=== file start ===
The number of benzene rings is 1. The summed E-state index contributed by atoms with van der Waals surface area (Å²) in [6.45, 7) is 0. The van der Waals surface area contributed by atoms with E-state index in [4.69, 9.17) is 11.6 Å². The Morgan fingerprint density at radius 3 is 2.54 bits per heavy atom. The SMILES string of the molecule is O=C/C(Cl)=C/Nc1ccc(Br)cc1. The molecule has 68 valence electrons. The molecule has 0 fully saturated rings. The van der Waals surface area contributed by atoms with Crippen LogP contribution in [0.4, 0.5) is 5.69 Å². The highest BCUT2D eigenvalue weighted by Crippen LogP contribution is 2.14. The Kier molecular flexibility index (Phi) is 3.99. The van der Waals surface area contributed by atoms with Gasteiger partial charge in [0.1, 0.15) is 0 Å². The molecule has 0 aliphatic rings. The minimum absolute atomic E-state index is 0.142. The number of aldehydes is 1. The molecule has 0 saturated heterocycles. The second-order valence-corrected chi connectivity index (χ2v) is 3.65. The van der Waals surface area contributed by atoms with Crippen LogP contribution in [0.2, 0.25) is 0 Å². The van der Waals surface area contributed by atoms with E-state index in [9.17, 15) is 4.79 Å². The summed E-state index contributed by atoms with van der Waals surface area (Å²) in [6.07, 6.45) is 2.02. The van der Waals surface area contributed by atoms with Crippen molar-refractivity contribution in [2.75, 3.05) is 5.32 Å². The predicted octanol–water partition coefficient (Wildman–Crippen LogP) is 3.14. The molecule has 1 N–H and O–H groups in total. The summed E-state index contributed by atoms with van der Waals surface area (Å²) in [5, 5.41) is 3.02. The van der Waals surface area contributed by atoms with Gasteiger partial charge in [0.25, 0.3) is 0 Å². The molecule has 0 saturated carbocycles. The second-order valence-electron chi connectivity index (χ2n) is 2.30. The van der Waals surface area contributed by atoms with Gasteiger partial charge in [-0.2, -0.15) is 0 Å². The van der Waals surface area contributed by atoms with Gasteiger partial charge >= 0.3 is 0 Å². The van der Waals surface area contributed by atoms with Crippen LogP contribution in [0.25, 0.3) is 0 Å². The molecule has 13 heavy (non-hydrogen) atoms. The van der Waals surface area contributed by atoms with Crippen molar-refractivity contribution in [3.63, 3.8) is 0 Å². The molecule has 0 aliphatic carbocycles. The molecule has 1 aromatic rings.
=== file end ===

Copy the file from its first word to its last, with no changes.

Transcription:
The number of benzene rings is 1. The summed E-state index contributed by atoms with van der Waals surface area (Å²) in [6.45, 7) is 0. The van der Waals surface area contributed by atoms with E-state index in [4.69, 9.17) is 11.6 Å². The Morgan fingerprint density at radius 3 is 2.54 bits per heavy atom. The SMILES string of the molecule is O=C/C(Cl)=C/Nc1ccc(Br)cc1. The molecule has 68 valence electrons. The molecule has 0 fully saturated rings. The van der Waals surface area contributed by atoms with Crippen LogP contribution in [0.4, 0.5) is 5.69 Å². The highest BCUT2D eigenvalue weighted by Crippen LogP contribution is 2.14. The Kier molecular flexibility index (Phi) is 3.99. The van der Waals surface area contributed by atoms with Gasteiger partial charge in [0.1, 0.15) is 0 Å². The molecule has 0 aliphatic rings. The minimum absolute atomic E-state index is 0.142. The number of aldehydes is 1. The molecule has 0 saturated heterocycles. The second-order valence-corrected chi connectivity index (χ2v) is 3.65. The van der Waals surface area contributed by atoms with Crippen LogP contribution in [0.2, 0.25) is 0 Å². The van der Waals surface area contributed by atoms with E-state index in [9.17, 15) is 4.79 Å². The summed E-state index contributed by atoms with van der Waals surface area (Å²) in [6.07, 6.45) is 2.02. The van der Waals surface area contributed by atoms with Crippen molar-refractivity contribution in [2.75, 3.05) is 5.32 Å². The predicted octanol–water partition coefficient (Wildman–Crippen LogP) is 3.14. The molecule has 1 N–H and O–H groups in total. The summed E-state index contributed by atoms with van der Waals surface area (Å²) in [5, 5.41) is 3.02. The van der Waals surface area contributed by atoms with Gasteiger partial charge in [0.25, 0.3) is 0 Å². The molecule has 0 saturated carbocycles. The second-order valence-electron chi connectivity index (χ2n) is 2.30. The van der Waals surface area contributed by atoms with Gasteiger partial charge in [-0.2, -0.15) is 0 Å². The van der Waals surface area contributed by atoms with Gasteiger partial charge >= 0.3 is 0 Å². The van der Waals surface area contributed by atoms with Crippen LogP contribution in [0.25, 0.3) is 0 Å². The molecule has 13 heavy (non-hydrogen) atoms. The van der Waals surface area contributed by atoms with Crippen molar-refractivity contribution in [3.63, 3.8) is 0 Å². The molecule has 0 aliphatic carbocycles. The molecule has 1 aromatic rings.